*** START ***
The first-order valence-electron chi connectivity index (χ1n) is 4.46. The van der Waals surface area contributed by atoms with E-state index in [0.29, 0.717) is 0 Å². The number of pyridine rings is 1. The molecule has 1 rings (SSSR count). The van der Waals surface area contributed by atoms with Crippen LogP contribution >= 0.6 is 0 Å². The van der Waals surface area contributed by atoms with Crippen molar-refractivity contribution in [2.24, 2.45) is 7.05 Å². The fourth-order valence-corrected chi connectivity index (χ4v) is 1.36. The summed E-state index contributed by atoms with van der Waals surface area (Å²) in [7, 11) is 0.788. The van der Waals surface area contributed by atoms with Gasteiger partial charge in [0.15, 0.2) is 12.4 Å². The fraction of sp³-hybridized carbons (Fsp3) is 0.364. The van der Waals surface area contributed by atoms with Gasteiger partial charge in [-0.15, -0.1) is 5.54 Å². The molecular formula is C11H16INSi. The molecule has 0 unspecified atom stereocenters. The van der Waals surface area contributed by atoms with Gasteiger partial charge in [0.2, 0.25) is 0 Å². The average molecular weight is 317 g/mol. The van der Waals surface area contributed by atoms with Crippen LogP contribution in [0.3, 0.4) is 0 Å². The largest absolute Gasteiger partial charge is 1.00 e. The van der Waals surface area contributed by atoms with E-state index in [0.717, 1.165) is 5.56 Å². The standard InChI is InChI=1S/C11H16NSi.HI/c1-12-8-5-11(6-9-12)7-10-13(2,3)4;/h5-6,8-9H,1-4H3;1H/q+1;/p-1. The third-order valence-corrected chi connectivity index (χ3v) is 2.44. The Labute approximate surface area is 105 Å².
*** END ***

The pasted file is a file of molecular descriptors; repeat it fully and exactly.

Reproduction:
The first-order valence-electron chi connectivity index (χ1n) is 4.46. The van der Waals surface area contributed by atoms with E-state index in [0.29, 0.717) is 0 Å². The number of pyridine rings is 1. The molecule has 1 rings (SSSR count). The van der Waals surface area contributed by atoms with Crippen LogP contribution >= 0.6 is 0 Å². The van der Waals surface area contributed by atoms with Crippen molar-refractivity contribution in [2.24, 2.45) is 7.05 Å². The fourth-order valence-corrected chi connectivity index (χ4v) is 1.36. The summed E-state index contributed by atoms with van der Waals surface area (Å²) in [7, 11) is 0.788. The van der Waals surface area contributed by atoms with Gasteiger partial charge in [0.15, 0.2) is 12.4 Å². The fraction of sp³-hybridized carbons (Fsp3) is 0.364. The van der Waals surface area contributed by atoms with Gasteiger partial charge in [-0.15, -0.1) is 5.54 Å². The molecular formula is C11H16INSi. The molecule has 0 unspecified atom stereocenters. The van der Waals surface area contributed by atoms with Gasteiger partial charge in [0.2, 0.25) is 0 Å². The average molecular weight is 317 g/mol. The van der Waals surface area contributed by atoms with Crippen LogP contribution in [0.3, 0.4) is 0 Å². The largest absolute Gasteiger partial charge is 1.00 e. The van der Waals surface area contributed by atoms with E-state index in [0.717, 1.165) is 5.56 Å². The standard InChI is InChI=1S/C11H16NSi.HI/c1-12-8-5-11(6-9-12)7-10-13(2,3)4;/h5-6,8-9H,1-4H3;1H/q+1;/p-1. The third-order valence-corrected chi connectivity index (χ3v) is 2.44. The Labute approximate surface area is 105 Å².